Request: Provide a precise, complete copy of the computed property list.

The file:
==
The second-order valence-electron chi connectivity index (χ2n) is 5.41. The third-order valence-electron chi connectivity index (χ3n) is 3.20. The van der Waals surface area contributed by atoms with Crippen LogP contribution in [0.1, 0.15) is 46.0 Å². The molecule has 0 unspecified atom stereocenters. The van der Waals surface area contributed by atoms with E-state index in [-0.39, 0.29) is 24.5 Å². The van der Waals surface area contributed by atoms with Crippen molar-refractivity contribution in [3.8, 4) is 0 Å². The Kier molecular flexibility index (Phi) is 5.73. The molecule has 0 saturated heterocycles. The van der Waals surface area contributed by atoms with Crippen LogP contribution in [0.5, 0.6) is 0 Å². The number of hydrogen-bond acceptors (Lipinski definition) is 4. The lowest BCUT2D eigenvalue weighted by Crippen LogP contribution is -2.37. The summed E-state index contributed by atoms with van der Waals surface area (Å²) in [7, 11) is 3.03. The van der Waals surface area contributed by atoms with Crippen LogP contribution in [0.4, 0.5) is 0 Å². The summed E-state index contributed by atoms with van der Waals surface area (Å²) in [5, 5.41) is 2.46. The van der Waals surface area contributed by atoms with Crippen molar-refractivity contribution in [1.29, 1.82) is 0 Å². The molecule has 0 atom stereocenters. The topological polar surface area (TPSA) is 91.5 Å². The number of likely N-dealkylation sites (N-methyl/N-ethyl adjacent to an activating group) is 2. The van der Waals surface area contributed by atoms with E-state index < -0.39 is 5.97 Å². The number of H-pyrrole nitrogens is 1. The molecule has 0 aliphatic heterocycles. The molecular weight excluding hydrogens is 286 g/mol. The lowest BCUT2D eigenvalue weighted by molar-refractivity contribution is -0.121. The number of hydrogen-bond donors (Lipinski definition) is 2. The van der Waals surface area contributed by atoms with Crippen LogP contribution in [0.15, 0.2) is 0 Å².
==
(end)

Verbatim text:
The second-order valence-electron chi connectivity index (χ2n) is 5.41. The third-order valence-electron chi connectivity index (χ3n) is 3.20. The van der Waals surface area contributed by atoms with Crippen LogP contribution in [0.1, 0.15) is 46.0 Å². The molecule has 0 unspecified atom stereocenters. The van der Waals surface area contributed by atoms with E-state index in [-0.39, 0.29) is 24.5 Å². The van der Waals surface area contributed by atoms with Crippen molar-refractivity contribution in [3.8, 4) is 0 Å². The Kier molecular flexibility index (Phi) is 5.73. The molecule has 0 saturated heterocycles. The van der Waals surface area contributed by atoms with Crippen LogP contribution in [0.5, 0.6) is 0 Å². The number of hydrogen-bond acceptors (Lipinski definition) is 4. The lowest BCUT2D eigenvalue weighted by Crippen LogP contribution is -2.37. The summed E-state index contributed by atoms with van der Waals surface area (Å²) in [7, 11) is 3.03. The van der Waals surface area contributed by atoms with Crippen LogP contribution in [0.4, 0.5) is 0 Å². The summed E-state index contributed by atoms with van der Waals surface area (Å²) in [5, 5.41) is 2.46. The van der Waals surface area contributed by atoms with Crippen molar-refractivity contribution in [1.29, 1.82) is 0 Å². The molecule has 0 atom stereocenters. The topological polar surface area (TPSA) is 91.5 Å². The number of likely N-dealkylation sites (N-methyl/N-ethyl adjacent to an activating group) is 2. The van der Waals surface area contributed by atoms with E-state index < -0.39 is 5.97 Å². The number of H-pyrrole nitrogens is 1. The molecule has 0 aliphatic heterocycles. The molecular weight excluding hydrogens is 286 g/mol. The lowest BCUT2D eigenvalue weighted by molar-refractivity contribution is -0.121. The number of hydrogen-bond donors (Lipinski definition) is 2. The van der Waals surface area contributed by atoms with Crippen LogP contribution in [0.15, 0.2) is 0 Å².